It depends, for each one it is different. Most often it is the need to know, to understand; for some it is the need to do what must be done as it should be done; for others it is a vague feeling that behind this life, so unconscious, so futile, so empty of meaning, there is something to find which is worth being lived—that there is a reality, a truth behind these falsehoods and illusions.
One suddenly feels that everything one does, everything one 374sees, has no meaning, no purpose, but that there is something which has a meaning; that essentially one is here on earth for something, that all this—all these movements, all this agitation, all this wastage of force and energy—all that must have a purpose, an aim, and that this uneasiness one feels within oneself, this lack of satisfaction, this need, this thirst for something must lead us somewhere else.
And one day, you ask yourself, “But then, why is one born? Why does one die? Why does one suffer? Why does one act?”
You no longer live like a little machine, hardly half-conscious. You want to feel truly, to act truly, to know truly. Then, in ordinary life one searches for books, for people who know a little more than oneself, one begins to seek somebody who can solve these questions, lift the veil of ignorance. Here it is very simple. You only have to… do the things one does every day, but to do them with a purpose.
You go to the Samadhi, look at Sri Aurobindo’s picture, you come to receive a flower from me, sit down to a lesson; you do everything you do but… with one question within you: Why?
And then, if you ask the question, you receive the answer.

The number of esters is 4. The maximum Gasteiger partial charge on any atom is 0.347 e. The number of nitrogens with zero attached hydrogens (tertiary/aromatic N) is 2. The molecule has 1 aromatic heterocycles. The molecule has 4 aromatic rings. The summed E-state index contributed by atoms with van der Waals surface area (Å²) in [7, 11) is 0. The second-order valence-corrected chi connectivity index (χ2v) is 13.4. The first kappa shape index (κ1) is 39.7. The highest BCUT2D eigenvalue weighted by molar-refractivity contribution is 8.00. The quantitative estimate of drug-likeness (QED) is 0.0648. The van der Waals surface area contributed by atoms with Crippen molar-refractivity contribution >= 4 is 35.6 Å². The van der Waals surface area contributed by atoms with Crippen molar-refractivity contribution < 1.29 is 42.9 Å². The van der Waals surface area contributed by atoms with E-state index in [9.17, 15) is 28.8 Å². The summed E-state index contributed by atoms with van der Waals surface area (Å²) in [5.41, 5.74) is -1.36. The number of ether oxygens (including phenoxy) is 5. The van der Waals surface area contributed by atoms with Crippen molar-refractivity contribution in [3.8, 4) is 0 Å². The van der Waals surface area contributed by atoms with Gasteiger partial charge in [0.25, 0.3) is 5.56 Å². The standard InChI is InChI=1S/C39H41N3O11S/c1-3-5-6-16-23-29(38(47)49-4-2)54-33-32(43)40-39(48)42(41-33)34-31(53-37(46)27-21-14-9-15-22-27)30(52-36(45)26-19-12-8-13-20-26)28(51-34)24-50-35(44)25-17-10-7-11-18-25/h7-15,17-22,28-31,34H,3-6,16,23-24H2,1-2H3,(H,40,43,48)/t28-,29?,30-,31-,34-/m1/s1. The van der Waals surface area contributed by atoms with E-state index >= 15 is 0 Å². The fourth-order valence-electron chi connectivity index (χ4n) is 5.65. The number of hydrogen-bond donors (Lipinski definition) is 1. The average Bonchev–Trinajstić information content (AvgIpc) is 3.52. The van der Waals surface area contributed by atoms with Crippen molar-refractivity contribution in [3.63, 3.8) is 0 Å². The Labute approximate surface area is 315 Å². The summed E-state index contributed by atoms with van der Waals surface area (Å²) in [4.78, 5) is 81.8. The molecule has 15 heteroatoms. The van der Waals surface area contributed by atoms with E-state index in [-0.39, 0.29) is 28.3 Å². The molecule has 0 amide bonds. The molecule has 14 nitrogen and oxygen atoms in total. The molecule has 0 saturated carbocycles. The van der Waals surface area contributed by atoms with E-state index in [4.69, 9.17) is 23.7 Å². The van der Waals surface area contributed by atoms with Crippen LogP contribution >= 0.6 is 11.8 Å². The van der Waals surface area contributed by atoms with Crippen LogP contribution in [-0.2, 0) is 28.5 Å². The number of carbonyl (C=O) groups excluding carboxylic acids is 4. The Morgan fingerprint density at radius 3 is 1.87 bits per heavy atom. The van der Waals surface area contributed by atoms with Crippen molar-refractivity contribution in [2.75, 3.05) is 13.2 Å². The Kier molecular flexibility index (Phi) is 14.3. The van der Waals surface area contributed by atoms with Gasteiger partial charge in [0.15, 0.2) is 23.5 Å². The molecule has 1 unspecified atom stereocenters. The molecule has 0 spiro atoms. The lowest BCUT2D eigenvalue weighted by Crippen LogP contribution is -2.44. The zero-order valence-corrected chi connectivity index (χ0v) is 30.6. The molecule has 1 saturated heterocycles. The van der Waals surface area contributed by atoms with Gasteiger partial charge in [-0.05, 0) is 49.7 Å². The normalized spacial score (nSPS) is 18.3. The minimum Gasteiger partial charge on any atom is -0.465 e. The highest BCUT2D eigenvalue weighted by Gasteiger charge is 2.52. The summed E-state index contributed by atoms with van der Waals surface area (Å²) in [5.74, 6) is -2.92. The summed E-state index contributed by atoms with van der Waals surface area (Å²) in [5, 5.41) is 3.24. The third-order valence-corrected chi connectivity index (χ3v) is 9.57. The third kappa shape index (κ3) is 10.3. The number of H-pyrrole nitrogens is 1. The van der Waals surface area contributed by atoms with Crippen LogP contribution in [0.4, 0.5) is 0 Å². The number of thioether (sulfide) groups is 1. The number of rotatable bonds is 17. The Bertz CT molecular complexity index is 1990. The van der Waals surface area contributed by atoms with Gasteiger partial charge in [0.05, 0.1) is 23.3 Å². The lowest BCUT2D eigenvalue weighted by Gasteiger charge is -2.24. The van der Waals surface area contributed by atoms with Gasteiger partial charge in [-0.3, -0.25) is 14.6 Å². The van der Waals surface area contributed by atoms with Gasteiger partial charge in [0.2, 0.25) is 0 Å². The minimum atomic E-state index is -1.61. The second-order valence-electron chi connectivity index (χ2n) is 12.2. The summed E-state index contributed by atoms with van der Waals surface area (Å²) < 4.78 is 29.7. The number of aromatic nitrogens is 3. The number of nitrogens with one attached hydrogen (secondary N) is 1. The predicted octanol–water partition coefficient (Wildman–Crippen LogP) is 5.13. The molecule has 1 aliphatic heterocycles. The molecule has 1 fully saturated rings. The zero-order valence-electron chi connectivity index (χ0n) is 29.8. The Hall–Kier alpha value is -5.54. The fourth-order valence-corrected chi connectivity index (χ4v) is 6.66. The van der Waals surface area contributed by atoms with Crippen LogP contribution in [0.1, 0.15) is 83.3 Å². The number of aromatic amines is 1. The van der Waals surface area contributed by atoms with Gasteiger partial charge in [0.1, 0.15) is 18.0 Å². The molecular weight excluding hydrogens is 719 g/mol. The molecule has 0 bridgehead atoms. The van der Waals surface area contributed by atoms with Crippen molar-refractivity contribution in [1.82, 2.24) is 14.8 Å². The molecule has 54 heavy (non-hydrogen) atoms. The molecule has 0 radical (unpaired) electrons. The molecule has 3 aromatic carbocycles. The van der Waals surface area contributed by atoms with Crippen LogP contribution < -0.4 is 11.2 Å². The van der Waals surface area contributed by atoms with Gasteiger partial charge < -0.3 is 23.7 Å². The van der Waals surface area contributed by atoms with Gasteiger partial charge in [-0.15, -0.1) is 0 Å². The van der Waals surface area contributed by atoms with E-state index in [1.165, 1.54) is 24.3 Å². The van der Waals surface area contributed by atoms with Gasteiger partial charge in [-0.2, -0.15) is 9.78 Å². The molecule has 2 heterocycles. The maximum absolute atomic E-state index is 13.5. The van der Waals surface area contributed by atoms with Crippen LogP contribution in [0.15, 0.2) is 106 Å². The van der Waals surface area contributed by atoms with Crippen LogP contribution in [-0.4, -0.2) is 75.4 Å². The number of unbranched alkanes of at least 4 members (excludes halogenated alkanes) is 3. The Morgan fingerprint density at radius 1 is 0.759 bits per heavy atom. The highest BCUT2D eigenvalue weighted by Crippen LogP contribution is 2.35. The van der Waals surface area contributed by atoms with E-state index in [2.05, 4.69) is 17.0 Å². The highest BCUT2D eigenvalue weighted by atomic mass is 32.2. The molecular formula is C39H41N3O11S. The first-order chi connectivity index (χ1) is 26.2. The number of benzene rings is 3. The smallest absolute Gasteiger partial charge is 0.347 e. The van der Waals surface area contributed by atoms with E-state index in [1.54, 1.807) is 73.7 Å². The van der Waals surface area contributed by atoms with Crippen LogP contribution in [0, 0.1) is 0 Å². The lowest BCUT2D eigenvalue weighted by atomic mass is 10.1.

Because we don’t want life as it is any longer, because we don’t want falsehood and ignorance any longer, because we don’t want suffering and unconsciousness any longer, because we do not want disorder and bad will any longer, because Sri Aurobindo has come to tell us: It is not necessary to leave the earth to find the Truth, it is not necessary to leave life to find one’s soul, it is not necessary to give up the world or to have limited beliefs in order to enter into relation with the Divine. The Divine is everywhere, in everything, and if He is hidden… it is because we do not take the trouble to discover Him.
We can, simply by a sincere aspiration, open a sealed door in us and find… that Something which will change the whole significance of life, reply to all our questions, solve all our problems and lead us to the perfection we aspire for without knowing it, 375to that Reality which alone can satisfy us and give us lasting joy, equilibrium, strength, life.
All this you have heard many a time.
You have heard it—Oh! There are even some here who are so used to it that for them it seems to be the same thing as drinking a glass of water or opening a window to let in the sunlight.
But since I promised you that in five years you would be able to live these things, to have a concrete, real, convincing experience of them, well, that means you ought to be ready and that we are going to begin.
We have tried a little, but now we are going to try seriously!
The starting-point: to want it, truly want it, to need it. The next step: to think, above all, of that. A day comes, very quickly, when one is unable to think of anything else.
That is the one thing which counts. And then…
One formulates one’s aspiration, lets the true prayer spring up from one’s heart, the prayer which expresses the sincerity of the need. And then… well, one will see what happens.
Something will happen. Surely something will happen. For each one it will take a different form.
That’s all. I am glad you gave me this.